The Parthenon Marbles question should not be reduced to a case of legalistic instrumentalism.

February 18, 2016

An Athens based non governmental organisation, known as the “Athenian’s Association”,

has decided to appeal before the European Court of Human Rights against the refusal of the British Museum to accept mediation regarding the return of the Parthenon Marbles. The basis of the 'Association's' argument appears to be that the individual rights  of their members as defined in Articles 8, 9, 10 and 13 of the European Convention on Human Rights have been violated by the British Museum’s actions. I had no previous knowledge of this ‘Association’ but a brief navigation through its website (written in the obsolete archaic/polytonic Greek language!) gives the impression of a rather elitist union which claims to be 'representing the interests' of the ‘offsprings of native Athenians’ (sic).  My first impression is that this action is nothing more than an irresponsible publicity stunt for two main reasons: 

 

a) The decision of the Greek State has been that this case needs to be resolved through means of diplomacy and political pressure. The logic here is that litigation may limit the options for political and diplomatic interventions which have obviously been a strong card in the hands of the Greek State. Also, a court ruling in favour of the British Museum's actions could be catastrophic for the future of the campaign. The Greek State's cost/benefit analysis suggested that this is a risk not worth taking. This approach needs to be respected (and my humble opinion is the correct one)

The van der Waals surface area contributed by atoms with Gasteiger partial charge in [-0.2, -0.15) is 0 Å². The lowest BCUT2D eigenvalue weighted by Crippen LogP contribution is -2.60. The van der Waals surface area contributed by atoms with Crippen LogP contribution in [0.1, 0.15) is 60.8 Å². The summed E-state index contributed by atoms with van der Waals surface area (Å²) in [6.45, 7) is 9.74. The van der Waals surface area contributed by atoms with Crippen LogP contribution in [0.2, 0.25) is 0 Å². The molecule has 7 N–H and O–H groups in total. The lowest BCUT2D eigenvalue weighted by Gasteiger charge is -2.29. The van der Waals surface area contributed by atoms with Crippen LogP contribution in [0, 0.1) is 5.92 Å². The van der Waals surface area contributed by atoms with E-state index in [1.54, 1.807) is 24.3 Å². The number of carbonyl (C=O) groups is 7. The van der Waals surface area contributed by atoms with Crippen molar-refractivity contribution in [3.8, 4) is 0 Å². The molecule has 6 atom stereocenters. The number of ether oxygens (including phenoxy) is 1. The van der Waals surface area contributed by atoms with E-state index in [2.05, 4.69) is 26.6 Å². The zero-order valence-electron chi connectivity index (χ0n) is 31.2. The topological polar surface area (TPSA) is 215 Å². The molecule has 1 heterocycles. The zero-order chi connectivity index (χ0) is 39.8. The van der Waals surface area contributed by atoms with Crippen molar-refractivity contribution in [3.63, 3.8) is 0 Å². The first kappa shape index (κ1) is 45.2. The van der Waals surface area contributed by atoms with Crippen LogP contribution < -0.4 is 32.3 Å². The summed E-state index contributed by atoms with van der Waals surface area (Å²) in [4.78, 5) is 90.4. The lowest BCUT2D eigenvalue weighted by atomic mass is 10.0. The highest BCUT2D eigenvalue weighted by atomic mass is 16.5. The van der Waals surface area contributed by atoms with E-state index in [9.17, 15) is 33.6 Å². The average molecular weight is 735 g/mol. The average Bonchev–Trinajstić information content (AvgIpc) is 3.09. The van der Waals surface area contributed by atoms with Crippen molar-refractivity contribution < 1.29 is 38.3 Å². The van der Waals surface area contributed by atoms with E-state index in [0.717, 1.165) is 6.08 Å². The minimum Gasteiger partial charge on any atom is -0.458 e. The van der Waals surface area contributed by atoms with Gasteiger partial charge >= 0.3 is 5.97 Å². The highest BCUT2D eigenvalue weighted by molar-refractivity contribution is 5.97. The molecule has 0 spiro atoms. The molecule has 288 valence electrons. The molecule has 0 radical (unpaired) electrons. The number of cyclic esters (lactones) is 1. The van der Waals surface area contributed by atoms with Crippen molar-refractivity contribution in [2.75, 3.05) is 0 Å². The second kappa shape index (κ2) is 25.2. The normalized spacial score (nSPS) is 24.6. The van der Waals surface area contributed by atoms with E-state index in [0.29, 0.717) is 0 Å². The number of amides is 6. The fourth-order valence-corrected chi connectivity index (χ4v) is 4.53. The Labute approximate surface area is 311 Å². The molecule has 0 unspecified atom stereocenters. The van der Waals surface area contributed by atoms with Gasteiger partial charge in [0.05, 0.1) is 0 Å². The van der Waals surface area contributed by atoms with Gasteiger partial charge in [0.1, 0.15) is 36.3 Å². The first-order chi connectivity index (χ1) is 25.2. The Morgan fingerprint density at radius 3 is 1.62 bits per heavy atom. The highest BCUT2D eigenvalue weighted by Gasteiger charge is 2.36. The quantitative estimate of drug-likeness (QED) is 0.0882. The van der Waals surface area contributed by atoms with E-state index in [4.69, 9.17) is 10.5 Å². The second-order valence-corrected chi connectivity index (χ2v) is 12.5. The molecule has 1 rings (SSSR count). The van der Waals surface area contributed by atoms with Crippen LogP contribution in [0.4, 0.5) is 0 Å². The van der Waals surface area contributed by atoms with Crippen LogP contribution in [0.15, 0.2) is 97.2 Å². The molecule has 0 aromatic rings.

b)      Court action on behalf of the “offsprings of native Athenians” (a hugely problematic self-description) reduces the ‘Parthenon Marbles’ case, an otherwise powerful political issue with important dimensions linked to  political and cultural atrocities committed in the colonial era, to a case of legalistic instrumentalism. Therefore, it deprives the campaign from its political substance. It also adopts a dangerously individualistic approach to an issue of collective (it wouldn't be an exaggeration to call it universal) importance. 

This of course is very interesting case which I will be following closely

 

The claimants' press release can be found in the link below

http://www.syllogostonathinaion.gr/prosfigi-gia-ta-glypta-tis-akropoleos/appeal-of-the-athenians-association-before-the-european-court-of-human-rights-for-the-acropolis-sculptures/

 

 

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